If you’re looking to only finance equipment—anything as large as heavy machinery, to as small as computers—you might be well suited for an equipment loan.
With this type of business loan for contractors, you receive a quote for the gear you’d like to purchase, and, if you’re approved for the loan, a lender will finance you a significant portion of the price tag to make the purchase. This makes accessing large purchases substantially easier, giving you access to big-ticket items you may have thought were out of reach.
Although equipment financing isn’t flexible like other working capital loans, one thing you may like is that these loans generally don’t require collateral—since the equipment you’re financing serves as the collateral for the loan. Especially if you’re just gearing up your contracting business, this could be a major help to secure financing and provide you peace of mind.
Finally, a common problem that many contractors run into is cash flow. Having a strong cash flow margin is essential to your business succeeding, and if you have outstanding invoices that you’re waiting on, that can be a problem. You may not be able to pay your staff, purchase the supplies you need to kick off your next job, etc.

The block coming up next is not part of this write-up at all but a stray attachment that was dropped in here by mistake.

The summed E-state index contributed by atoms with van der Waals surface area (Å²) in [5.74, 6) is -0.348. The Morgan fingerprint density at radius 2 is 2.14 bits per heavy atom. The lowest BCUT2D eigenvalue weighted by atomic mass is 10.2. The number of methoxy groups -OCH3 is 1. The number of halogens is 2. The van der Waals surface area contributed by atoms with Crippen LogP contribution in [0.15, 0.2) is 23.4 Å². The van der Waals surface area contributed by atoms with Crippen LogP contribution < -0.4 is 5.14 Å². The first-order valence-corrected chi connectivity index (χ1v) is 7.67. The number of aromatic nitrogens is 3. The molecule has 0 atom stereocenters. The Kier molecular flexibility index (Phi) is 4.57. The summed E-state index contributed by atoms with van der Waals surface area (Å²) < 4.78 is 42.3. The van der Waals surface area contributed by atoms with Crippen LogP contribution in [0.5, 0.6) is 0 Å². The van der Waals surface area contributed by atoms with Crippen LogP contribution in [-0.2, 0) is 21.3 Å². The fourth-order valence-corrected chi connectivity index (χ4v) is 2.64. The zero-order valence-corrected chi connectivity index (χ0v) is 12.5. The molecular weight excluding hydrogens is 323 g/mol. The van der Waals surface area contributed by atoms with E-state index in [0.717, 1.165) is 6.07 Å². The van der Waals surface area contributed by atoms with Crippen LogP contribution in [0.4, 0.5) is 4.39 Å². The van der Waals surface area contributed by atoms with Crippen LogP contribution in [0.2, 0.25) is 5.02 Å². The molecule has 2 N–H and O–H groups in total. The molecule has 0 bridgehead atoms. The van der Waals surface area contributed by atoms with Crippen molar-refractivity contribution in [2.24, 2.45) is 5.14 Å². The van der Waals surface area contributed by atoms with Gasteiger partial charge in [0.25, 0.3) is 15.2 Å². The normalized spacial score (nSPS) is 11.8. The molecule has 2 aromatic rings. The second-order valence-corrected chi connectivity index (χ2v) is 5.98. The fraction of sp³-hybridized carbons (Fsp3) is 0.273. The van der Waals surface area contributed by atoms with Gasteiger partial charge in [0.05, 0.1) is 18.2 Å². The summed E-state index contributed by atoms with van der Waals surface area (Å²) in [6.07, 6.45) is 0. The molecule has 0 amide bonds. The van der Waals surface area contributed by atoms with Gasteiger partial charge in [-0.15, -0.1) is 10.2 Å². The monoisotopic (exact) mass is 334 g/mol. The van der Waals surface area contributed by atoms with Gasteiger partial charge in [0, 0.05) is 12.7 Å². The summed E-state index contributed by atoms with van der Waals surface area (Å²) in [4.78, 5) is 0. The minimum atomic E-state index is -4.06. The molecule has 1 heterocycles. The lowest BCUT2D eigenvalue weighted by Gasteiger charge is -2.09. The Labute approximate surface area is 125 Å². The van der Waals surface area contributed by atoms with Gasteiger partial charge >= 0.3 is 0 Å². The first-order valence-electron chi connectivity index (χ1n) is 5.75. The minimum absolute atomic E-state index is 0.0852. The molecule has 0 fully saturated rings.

With invoice financing, a lender will front you a significant portion (usually 85%) of the invoice that’s outstanding, and when your client finally pays you and you forward on the cash, the lender gives you the outstanding 15% minus fees. It’s not super cheap, no, but for many businesses big and small, invoice financing is worth the fees in the long run to be able to keep running business as usual. What’s worse is losing staff or jobs entirely because you don’t have the liquidity to finance them.